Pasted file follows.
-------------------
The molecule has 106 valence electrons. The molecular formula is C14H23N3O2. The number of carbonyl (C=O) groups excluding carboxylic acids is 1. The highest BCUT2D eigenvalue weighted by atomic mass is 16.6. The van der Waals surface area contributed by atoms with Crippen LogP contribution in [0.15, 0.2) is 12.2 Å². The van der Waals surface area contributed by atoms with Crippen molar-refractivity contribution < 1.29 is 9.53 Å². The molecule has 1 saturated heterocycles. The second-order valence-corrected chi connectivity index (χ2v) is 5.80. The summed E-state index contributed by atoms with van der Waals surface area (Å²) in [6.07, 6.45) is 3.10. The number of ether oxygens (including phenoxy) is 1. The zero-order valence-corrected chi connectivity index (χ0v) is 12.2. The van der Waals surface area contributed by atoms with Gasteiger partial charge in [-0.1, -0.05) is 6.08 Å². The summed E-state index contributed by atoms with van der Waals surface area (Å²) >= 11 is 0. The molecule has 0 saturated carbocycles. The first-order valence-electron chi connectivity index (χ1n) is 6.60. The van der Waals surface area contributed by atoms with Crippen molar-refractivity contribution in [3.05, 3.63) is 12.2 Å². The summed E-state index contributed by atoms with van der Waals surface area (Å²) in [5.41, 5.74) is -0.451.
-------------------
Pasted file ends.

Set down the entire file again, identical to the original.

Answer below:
The molecule has 106 valence electrons. The molecular formula is C14H23N3O2. The number of carbonyl (C=O) groups excluding carboxylic acids is 1. The highest BCUT2D eigenvalue weighted by atomic mass is 16.6. The van der Waals surface area contributed by atoms with Crippen LogP contribution in [0.15, 0.2) is 12.2 Å². The van der Waals surface area contributed by atoms with Crippen molar-refractivity contribution < 1.29 is 9.53 Å². The molecule has 1 saturated heterocycles. The second-order valence-corrected chi connectivity index (χ2v) is 5.80. The summed E-state index contributed by atoms with van der Waals surface area (Å²) in [6.07, 6.45) is 3.10. The number of ether oxygens (including phenoxy) is 1. The zero-order valence-corrected chi connectivity index (χ0v) is 12.2. The van der Waals surface area contributed by atoms with Gasteiger partial charge in [-0.1, -0.05) is 6.08 Å². The summed E-state index contributed by atoms with van der Waals surface area (Å²) >= 11 is 0. The molecule has 0 saturated carbocycles. The first-order valence-electron chi connectivity index (χ1n) is 6.60. The van der Waals surface area contributed by atoms with Crippen molar-refractivity contribution in [3.05, 3.63) is 12.2 Å². The summed E-state index contributed by atoms with van der Waals surface area (Å²) in [5.41, 5.74) is -0.451.